“The United States has seen encouraging signs in recent days from the government and the opposition in Yemen suggesting a renewed willingness to implement a political transition, to include the Vice President signing the GCC-brokered agreement on behalf of President Saleh. The United States believes that three elements that have been agreed by the parties are critical to the successful implementation of the GCC Initiative: 1) Formation of a Government of National Unity; 2) Agreement to hold early Presidential elections by the end of calendar year 2011; and 3) Creation of a High Committee to oversee the country’s security and military affairs during the period leading to early elections. The United States believes that these remaining tasks can and should be accomplished quickly and it hopes that an agreement is reached and the signing of the GCC Initiative takes place within one week.Starting from the top and bottom, the State Department contradicts Saleh’s “encouraging signs” with “concerns about reports of continued violence.” The latter phrase waters down massive human rights abuses and urban sieges with stunning simplicity. Furthermore, why is the administration receiving its information from “reports?” With U.S. personnel on the ground and cooperating with the government, the administration is aware of widespread abuses from direct experience. Dozens of Yemenis have been killed and wounded in the three days since the UNHRC condemned Saleh’s regime.
The United States continues to support a peaceful and orderly transition that is responsive to the Yemeni people’s aspirations for peace, prosperity, and security. We remain concerned about reports of continued violence. We call on the Yemeni government to protect peaceful protestors, refrain from violence, and bring those responsible for violence to justice.”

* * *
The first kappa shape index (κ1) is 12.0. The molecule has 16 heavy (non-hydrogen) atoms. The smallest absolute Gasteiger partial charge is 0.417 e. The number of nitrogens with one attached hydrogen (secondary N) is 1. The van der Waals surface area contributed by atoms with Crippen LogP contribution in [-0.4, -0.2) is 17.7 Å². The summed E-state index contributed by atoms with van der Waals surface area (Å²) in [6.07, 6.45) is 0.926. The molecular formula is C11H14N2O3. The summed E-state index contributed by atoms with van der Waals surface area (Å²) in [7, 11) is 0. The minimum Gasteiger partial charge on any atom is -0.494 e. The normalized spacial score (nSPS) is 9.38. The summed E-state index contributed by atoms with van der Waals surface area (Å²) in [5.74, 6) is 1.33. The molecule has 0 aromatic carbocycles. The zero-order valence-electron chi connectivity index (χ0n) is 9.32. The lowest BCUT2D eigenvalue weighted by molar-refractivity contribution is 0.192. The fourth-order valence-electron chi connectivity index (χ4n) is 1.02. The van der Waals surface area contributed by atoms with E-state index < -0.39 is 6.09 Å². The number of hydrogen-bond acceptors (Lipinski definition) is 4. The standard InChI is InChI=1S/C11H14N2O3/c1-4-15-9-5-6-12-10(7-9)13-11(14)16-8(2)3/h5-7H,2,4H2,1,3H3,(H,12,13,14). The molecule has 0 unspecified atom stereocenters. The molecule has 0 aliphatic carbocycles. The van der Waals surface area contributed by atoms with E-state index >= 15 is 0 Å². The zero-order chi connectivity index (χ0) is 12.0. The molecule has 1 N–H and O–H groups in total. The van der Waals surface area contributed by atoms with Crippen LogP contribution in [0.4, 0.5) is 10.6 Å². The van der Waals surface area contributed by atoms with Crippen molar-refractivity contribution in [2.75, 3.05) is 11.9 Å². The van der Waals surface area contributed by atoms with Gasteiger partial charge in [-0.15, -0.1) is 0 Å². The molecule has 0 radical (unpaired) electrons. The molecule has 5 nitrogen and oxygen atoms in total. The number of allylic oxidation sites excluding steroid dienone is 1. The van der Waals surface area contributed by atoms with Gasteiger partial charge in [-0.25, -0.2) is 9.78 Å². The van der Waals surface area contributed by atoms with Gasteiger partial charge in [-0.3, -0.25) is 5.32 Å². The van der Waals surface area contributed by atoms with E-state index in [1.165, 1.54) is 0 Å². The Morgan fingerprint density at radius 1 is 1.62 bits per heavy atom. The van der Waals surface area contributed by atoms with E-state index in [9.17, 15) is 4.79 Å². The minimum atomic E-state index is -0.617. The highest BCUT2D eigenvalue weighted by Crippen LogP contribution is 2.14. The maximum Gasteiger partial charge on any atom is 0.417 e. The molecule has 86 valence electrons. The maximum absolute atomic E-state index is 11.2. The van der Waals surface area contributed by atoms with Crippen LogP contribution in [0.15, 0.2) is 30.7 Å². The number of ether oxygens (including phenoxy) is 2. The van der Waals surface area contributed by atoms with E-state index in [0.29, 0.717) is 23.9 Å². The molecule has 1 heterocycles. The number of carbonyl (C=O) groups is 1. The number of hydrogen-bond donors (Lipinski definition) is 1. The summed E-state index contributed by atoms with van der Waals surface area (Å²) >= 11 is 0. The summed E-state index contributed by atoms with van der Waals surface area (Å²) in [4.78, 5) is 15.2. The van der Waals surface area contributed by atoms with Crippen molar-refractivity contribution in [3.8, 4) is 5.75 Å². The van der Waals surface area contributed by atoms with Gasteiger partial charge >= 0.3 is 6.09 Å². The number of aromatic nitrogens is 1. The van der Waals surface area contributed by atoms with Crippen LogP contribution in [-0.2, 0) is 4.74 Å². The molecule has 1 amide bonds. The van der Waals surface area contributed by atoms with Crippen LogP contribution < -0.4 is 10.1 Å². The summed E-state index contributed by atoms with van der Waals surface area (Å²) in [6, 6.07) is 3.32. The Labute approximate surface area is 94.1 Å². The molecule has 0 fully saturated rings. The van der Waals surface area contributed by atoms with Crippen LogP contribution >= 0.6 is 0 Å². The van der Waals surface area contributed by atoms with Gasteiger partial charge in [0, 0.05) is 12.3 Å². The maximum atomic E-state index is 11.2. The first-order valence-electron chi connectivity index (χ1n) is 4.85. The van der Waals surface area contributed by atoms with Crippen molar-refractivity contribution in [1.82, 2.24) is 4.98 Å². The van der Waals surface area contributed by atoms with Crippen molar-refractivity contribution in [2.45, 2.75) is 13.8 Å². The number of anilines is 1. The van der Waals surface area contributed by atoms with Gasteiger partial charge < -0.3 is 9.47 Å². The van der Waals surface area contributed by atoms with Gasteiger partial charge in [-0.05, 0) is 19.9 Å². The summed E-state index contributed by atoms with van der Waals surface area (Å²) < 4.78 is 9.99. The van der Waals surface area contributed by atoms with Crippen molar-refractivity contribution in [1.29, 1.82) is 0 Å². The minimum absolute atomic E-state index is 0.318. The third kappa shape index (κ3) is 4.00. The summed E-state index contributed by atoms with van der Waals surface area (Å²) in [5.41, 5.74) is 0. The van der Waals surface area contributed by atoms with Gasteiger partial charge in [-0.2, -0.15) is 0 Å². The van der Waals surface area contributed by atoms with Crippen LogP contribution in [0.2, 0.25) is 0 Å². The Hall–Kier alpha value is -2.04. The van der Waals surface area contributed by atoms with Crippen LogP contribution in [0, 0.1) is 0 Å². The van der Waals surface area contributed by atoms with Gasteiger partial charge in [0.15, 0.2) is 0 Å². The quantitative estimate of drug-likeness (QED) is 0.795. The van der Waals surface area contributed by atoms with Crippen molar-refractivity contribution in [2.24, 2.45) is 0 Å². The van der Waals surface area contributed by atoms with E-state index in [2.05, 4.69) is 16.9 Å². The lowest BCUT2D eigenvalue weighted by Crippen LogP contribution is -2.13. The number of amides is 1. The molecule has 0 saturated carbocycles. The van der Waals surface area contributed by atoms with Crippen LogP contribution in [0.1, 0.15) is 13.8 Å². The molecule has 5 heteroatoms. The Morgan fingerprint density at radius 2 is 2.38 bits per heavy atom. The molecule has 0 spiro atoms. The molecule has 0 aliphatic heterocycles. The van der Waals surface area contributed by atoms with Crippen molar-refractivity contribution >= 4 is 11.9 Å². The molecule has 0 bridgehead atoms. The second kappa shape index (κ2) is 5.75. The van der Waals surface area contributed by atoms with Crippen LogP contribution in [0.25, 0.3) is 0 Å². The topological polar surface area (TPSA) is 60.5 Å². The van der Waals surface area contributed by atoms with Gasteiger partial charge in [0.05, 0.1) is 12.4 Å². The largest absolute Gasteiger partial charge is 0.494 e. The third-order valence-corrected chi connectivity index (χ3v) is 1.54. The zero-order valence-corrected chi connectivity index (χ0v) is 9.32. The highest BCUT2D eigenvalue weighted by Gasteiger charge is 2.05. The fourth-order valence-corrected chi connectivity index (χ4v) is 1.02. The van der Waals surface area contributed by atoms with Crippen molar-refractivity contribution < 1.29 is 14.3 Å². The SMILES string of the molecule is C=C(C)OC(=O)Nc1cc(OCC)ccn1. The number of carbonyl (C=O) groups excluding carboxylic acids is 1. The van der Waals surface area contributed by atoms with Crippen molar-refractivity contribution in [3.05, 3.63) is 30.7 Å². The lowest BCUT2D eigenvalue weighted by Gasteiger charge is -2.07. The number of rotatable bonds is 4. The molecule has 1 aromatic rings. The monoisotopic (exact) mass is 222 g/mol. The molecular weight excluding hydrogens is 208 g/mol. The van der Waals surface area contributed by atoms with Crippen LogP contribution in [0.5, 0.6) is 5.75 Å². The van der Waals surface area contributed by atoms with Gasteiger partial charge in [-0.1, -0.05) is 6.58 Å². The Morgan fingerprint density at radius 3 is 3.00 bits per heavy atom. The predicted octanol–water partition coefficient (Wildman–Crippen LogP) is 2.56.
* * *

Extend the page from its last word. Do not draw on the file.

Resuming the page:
His personal security forces have no intention of protecting peaceful protesters.
As for the administration's support for a deeply unpopular GCC initiative, none of its three conditions are “responsive to the Yemeni people’s aspirations for peace, prosperity, and security.” The revolution will not accept a “unity government” with the old regime. Its various components also need more time to organize than three months, and the revolutionaries have no desire to leave military and security forces in the hands of an imposed “High Committee.”
The U.S. “plan” is Egypt redux, and leaves out the elephant in the room - military support and immunity for Saleh, his son Ahmed, nephew Yayha, half-brother Ali Saleh El Ahmar and other relatives accused of ordering human rights abuses.
Then comes the most unrealistic point of all: “The United States believes that these remaining tasks can and should be accomplished quickly and it hopes that an agreement is reached and the signing of the GCC Initiative takes place within one week.” This sentence contains a number of inaccuracies. First, Saleh hasn’t signed the GCC’s initiative in five months and retained the “right” to veto the agreement, so the administration will have to put a gun to his head in one week. No such pressure is looming, judging by the State Department’s weak statement, and Saleh will likely continue to stall given that Washington is so “encouraged” by his behavior.
Ruling indefinitely from Riyadh is another possibility.
One week also picks a seemingly arbitrary date to sign the GCC’s proposal, although the immediacy would conform to the opposition's demands. The original draft offered Saleh 30 days to resign, and his General People’s Congress (GPC) later amended the proposal to 90 days. The UN’s “roadmap” supposedly granted him six months. However the administration will have trouble convincing the JMP - or National Council - to agree without Saleh’s immediate resignation.
The micro point is that the GCC’s terms remain ambiguous towards Saleh’s resignation, immunity and the election’s time-line, further eroding popular confidence. The macro point is that neither the revolutionaries or Saleh himself is likely to agree to the GCC’s terms. Until further notice, the Obama administration and House of Saud are the only powers backing the proposal 100%.
Their only concern is a “peaceful and orderly transition” in Yemen - a client state, in other words.